Congress passed the National Alzheimer’s Project Act in December to start building the first national strategy for finding medicine and methods to control a disease that has no cure. Government agencies will look at fixing a system that provides only a handful of support services and shoves the burden of care on spouses and adult children.
Alzheimer’s advocates contend the only way for government leaders and people fortunate enough not to be touched by the disease to understand is to see it from the inside. Four families in Ventura County allowed The Star into their homes and care facilities. They told their stories about the first clues of memory loss, worries about falls and wandering and the ending that awaits their loved ones.
“I hate it when people say I’m lucky,” said Joan Hull of Thousand Oaks, who sometimes hears the comment from other caregivers envious that she has a job that allows her a life outside of her husband’s Alzheimer’s. “There’s nothing about this disease that is lucky.”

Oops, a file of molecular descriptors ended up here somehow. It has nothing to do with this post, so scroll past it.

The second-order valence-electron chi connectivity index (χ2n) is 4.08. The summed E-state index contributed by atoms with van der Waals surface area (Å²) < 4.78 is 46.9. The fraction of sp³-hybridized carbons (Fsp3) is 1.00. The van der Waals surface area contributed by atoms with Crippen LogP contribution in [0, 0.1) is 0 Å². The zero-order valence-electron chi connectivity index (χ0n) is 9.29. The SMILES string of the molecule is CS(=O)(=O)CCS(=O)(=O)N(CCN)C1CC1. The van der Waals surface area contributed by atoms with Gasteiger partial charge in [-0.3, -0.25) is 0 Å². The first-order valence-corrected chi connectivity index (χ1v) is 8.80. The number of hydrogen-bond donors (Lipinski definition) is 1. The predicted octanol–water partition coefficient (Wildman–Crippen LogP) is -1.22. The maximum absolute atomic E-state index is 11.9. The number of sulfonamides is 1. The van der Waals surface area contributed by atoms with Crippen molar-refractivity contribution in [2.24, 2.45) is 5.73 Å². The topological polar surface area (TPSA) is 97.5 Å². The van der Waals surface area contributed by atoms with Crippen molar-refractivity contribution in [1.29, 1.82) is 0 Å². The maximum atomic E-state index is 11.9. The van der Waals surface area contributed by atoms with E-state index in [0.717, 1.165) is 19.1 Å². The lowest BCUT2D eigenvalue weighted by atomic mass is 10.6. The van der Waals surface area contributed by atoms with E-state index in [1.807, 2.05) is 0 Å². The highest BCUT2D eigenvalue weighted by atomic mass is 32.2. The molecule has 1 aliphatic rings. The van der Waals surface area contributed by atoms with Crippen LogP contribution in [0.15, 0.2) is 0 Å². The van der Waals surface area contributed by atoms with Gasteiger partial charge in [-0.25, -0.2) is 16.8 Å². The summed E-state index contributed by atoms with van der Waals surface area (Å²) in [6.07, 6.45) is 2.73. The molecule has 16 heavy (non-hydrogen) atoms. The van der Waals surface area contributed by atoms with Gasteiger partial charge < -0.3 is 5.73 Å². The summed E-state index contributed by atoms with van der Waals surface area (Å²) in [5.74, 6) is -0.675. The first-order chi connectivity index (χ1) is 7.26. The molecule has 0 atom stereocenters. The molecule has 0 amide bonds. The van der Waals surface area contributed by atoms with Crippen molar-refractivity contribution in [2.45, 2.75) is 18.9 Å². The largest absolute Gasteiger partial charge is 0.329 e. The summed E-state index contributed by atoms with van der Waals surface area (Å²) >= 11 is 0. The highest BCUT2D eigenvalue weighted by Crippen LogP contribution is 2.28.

Vern Hull arrived at a board-and-care home in Westlake Village with a blue Reader’s Digest volume of condensed novels, the same book he’s been carrying for more than a year.
The 60-year-old Thousand Oaks man with the T-shirt from some long ago 5-kilometer race knows he has Alzheimer’s. He calls it his “condition” and says he was diagnosed five years ago. Though his wife says he’ll make up facts when he can’t remember them, this time he’s right.
“It’s some kind of thing inside of me,” he said, trying to think of a way to explain, then giving up and offering a wan smile. “I’m blank. I hate that.”
A lifetime ago, he was an outdoorsman who met his wife-to-be at a whitewater canoe race. It was his kindness that struck her — the poster of starving children he kept in his tiny Torrance studio to remind him to give money.
They moved to Thousand Oaks in 1997. A welder who worked for the same company for 25 years, he switched jobs at age 46 and started working as a construction laborer.